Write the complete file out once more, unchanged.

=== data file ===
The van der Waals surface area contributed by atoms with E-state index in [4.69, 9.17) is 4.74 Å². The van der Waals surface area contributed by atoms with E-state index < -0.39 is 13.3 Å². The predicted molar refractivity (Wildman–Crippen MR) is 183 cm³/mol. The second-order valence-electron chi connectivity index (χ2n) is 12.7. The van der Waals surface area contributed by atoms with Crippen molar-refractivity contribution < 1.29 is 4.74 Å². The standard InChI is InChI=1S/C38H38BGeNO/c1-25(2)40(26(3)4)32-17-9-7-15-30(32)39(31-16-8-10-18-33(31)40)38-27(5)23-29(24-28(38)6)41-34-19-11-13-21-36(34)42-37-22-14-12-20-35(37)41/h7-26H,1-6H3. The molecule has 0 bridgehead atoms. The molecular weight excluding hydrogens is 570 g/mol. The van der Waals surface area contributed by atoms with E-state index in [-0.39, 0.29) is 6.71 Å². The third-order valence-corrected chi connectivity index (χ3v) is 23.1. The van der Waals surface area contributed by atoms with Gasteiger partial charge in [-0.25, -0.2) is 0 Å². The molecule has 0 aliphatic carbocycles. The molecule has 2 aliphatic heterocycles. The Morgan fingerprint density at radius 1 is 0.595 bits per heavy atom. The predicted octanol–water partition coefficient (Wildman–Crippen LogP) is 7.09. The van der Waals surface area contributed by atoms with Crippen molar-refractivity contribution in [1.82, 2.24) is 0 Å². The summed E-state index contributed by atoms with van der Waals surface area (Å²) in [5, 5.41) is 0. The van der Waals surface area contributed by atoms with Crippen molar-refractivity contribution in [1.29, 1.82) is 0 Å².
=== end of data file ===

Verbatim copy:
The van der Waals surface area contributed by atoms with E-state index in [4.69, 9.17) is 4.74 Å². The van der Waals surface area contributed by atoms with E-state index < -0.39 is 13.3 Å². The predicted molar refractivity (Wildman–Crippen MR) is 183 cm³/mol. The second-order valence-electron chi connectivity index (χ2n) is 12.7. The van der Waals surface area contributed by atoms with Crippen molar-refractivity contribution < 1.29 is 4.74 Å². The standard InChI is InChI=1S/C38H38BGeNO/c1-25(2)40(26(3)4)32-17-9-7-15-30(32)39(31-16-8-10-18-33(31)40)38-27(5)23-29(24-28(38)6)41-34-19-11-13-21-36(34)42-37-22-14-12-20-35(37)41/h7-26H,1-6H3. The molecule has 0 bridgehead atoms. The molecular weight excluding hydrogens is 570 g/mol. The van der Waals surface area contributed by atoms with E-state index in [-0.39, 0.29) is 6.71 Å². The third-order valence-corrected chi connectivity index (χ3v) is 23.1. The van der Waals surface area contributed by atoms with Gasteiger partial charge in [-0.25, -0.2) is 0 Å². The molecule has 0 aliphatic carbocycles. The molecule has 2 aliphatic heterocycles. The Morgan fingerprint density at radius 1 is 0.595 bits per heavy atom. The predicted octanol–water partition coefficient (Wildman–Crippen LogP) is 7.09. The van der Waals surface area contributed by atoms with Crippen molar-refractivity contribution in [1.82, 2.24) is 0 Å². The summed E-state index contributed by atoms with van der Waals surface area (Å²) in [5, 5.41) is 0. The van der Waals surface area contributed by atoms with Crippen molar-refractivity contribution in [1.29, 1.82) is 0 Å².